We got a call yesterday saying that Schmitty did pull through the surgery. That’s good news. The bad news is – the really bad news – is that Schmitty’s cancer has spread, which means he doesn’t have much time left and the time he does have left, as well as its quality, is probably going to be up to us. Of course, in the wake of the news, I am now unbelievably regretful for having put him through this surgery in the first place. I only hope that he’s not too scared right now and not too lonely and not in any pain. Tobyjoe and I spent many tearful hours yesterday discussing what we need (and want) to do now. We have decided that no matter how badly we feel, we need to start thinking for him and putting him through anymore unnecessary pain just to prolong his life 3 to 6 months is out of the question.
I have to be honest with you, I haven’t felt this sad in… well, ever. That’s pretty shameful to admit considering I have had to say goodbye to family members and friends. If only I could ask him what he wants and explain to him why we did what we did, then maybe it wouldn’t feel so horrible. And I knew this day would be hard. I pictured the tears and the puffy face, the hard time sleeping; I was ready for all of that. But what I didn’t think about was the actual experience of reliving the memories as well as letting go of our routine together. I’m going to miss him so much. And I can’t stop crying. I can’t even see the computer screen as I type this.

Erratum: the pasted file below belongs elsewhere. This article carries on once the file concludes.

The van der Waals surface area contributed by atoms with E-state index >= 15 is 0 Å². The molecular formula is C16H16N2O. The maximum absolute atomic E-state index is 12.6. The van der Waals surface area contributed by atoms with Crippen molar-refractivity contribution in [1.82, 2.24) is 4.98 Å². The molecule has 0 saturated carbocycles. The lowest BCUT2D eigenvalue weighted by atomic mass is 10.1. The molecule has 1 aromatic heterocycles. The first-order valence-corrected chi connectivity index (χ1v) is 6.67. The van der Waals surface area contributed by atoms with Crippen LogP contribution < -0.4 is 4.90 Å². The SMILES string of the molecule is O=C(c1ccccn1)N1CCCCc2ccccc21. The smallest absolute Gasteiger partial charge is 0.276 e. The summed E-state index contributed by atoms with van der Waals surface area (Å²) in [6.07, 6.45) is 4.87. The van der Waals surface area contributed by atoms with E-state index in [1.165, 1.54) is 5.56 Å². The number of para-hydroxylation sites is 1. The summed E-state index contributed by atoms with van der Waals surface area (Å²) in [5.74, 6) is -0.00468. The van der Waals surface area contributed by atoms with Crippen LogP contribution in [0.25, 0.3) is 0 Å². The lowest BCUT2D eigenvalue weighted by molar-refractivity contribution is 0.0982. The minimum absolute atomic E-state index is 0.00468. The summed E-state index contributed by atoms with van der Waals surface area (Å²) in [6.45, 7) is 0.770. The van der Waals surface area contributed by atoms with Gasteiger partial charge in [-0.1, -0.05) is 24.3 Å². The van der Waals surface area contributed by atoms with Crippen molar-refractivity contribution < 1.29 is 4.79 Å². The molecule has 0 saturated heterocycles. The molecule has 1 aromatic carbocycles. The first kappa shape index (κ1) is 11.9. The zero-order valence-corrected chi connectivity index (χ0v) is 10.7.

How do people get through this? Do we go in and say goodbye when they finally put him down? What should we do with him when that’s over with? We have no yard in Brooklyn. Last night, I started to read more stories about people who lost pets and it made me feel a little less awful knowing I wasn’t alone. Misery loves company. That old cliché is true. I didn’t have any pets growing up so I never had to say goodbye to one. Schmitty is my first. What happens now? How do you do this? How long do you cry? When does it get easier? Have you done this before? When will I stop wondering if he’s going to follow me to the bathroom? Or run to the food bowl in the morning? Or greet me at the door?